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2018. Let’s Make Brexit Great Again

Scott Neville Hampshire Coordinator


Let’s not lie. The UK’s withdrawal from the EU is not going well – much like David Cameron in 2014, our prime minister has successfully negotiated the UK giving in to the EU’s demands. If we are truly honest with ourselves following the result of the election – did we expect anything else? For all of his faults (and there are many) Jeremy Corbyn has played a tactical master stroke. He has positioned the Labour Party as one that the die-hard Remainers can support, whilst actually having a commitment to Brexit in their manifesto. His supporters know that the actual truth is irrelevant. After all, anything that was bad was done by the Tories! You only need to look at some of the Facebook pages which tell you the Private Finance Initiative is all the Tories’ fault despite it being Labour’s only plan for expanding infrastructure in the NHS in 2009. Mr Corbyn is now looking to strike a fine balance of: enough socialism to secure his position; sufficient Brexit back-peddling to ‘honour’ the referendum result; adequate connections to the EU and a sprinkling of just enough market based economy to ensure the EU will bail us out when it all falls apart.

Yet the Conservatives have no real plan for leaving the EU, they are all too aware of the public sector and the pensions funding problem. They can’t really allow immigration to fall as they so desperately need all those young people coming in paying taxes to keep kicking the unfunded state pensions can down the road. They clearly want to be a free market, but have no idea why the free market is good and are scared of it because socialism has become so young, new and cool (a child – at a mere 151 years old!)

“We have what will probably be the most important year for the Brexit negotiations. Thus, it’s important to restate the case of Libertarian values and the enormous benefits they can bring to our society.”

Amongst all of this, we have what will probably be the most important year for the Brexit negotiations. Thus, it’s important to restate the case of Libertarian values and the enormous benefits they can bring to our society. One key aspect I have noticed about those who voted remain and the new left is that they think in a very different way to I. We have heard Remainers say “You wanted our parliament to be sovereign”, I can’t help but think “no I did not”, I do not consider the UK parliament to be sovereign. I never shall. I consider the people of the UK to be sovereign. The UK Parliament is only needed to handle the logistical issues around getting 65 million people together to debate the small number of things which need to be done nationally. Much is the same with gender, race and religion, in nearly all cases it is totally irrelevant. Sure, if you want to be a vicar it probably helps to be a Christian. For nearly anything else in life these labels are irrelevant. I could not care less what labels someone wants to place upon me, but the modern left do. They appear to consider the labels that are applied to me to be more noteworthy than my characteristics as an individual. Yet, we should bear all of this in mind when making the case for a Libertarian Brexit – we don’t have to convince ourselves.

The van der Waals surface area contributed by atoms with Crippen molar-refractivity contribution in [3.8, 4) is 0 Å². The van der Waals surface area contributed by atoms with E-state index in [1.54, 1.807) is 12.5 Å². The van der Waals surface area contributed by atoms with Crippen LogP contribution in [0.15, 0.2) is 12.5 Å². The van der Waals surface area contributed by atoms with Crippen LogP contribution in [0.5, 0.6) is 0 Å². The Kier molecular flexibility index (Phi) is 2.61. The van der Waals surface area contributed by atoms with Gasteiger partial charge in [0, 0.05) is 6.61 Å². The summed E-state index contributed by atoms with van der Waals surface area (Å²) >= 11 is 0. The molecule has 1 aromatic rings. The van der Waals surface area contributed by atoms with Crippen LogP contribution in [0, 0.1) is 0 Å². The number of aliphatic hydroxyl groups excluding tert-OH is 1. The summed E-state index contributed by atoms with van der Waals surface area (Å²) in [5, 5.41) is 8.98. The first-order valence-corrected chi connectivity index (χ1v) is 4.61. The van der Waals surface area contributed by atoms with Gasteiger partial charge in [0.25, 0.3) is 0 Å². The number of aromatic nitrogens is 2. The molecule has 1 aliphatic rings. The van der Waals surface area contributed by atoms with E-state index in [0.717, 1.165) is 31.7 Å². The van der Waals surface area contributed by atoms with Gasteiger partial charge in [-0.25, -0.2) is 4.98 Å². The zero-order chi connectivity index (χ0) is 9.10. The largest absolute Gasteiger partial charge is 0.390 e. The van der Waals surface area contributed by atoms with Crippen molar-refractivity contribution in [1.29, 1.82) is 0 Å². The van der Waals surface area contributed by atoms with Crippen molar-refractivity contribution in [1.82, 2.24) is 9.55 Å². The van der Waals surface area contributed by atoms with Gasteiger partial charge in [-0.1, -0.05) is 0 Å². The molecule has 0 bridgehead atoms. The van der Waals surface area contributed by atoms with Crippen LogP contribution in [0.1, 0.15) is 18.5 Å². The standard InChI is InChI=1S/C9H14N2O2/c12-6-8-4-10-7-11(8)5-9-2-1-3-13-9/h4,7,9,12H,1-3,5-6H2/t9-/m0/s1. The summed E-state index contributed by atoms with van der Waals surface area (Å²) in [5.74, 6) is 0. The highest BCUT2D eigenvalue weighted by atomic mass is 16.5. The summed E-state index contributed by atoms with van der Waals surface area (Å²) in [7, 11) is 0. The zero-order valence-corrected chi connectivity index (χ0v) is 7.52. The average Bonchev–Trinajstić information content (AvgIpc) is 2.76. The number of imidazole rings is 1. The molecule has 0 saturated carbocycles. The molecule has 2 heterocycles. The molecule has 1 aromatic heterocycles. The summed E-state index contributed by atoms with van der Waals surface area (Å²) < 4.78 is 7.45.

Then there is the matter of free trade. This has to be top of the agenda, surely? One of the most immoral and indefensible policies that the EU has taken has to be the common external tariff – and upon this matter we must be clear. The common external tariff means that we must implement various import taxes on a number of products. Yet the most repugnant of these is the tariffs on imported foods. Some foods have nearly 20% import tariffs associated with them, why? To protect EU farmers. Yet, when we have pensioners in the UK that have to make the horrific choice in winter between heating and eating, this is nothing short of disgusting. Further to this, the EU uses such tariffs to help keep poor countries poor. For example: coffee. This can be imported largely tariff free (in unprocessed bean form) and is quite cheap on the international market – so the EU imports a lot of it. However, where the price rises considerably is once the coffee beans have been roasted and processed into an end product. Of course the EU’s answer is a massive import tariff on processed coffee. This is so high that Europe exports coffee. We import the raw coffee cheap, block other countries from selling us processed coffee, then sell processed coffee back to the countries that sold us the raw coffee at a much higher price (oh and apparently the environmentalist vote is for the EU too as all this double shipping must be good for the environment). This not only keeps prices high for consumers in the UK, but stops countries that produce the raw coffee beans from enriching the product themselves and therefore progressing their own economies. Naturally we want to continue to have free trade with Europe and we should be promoting free trade across the whole world.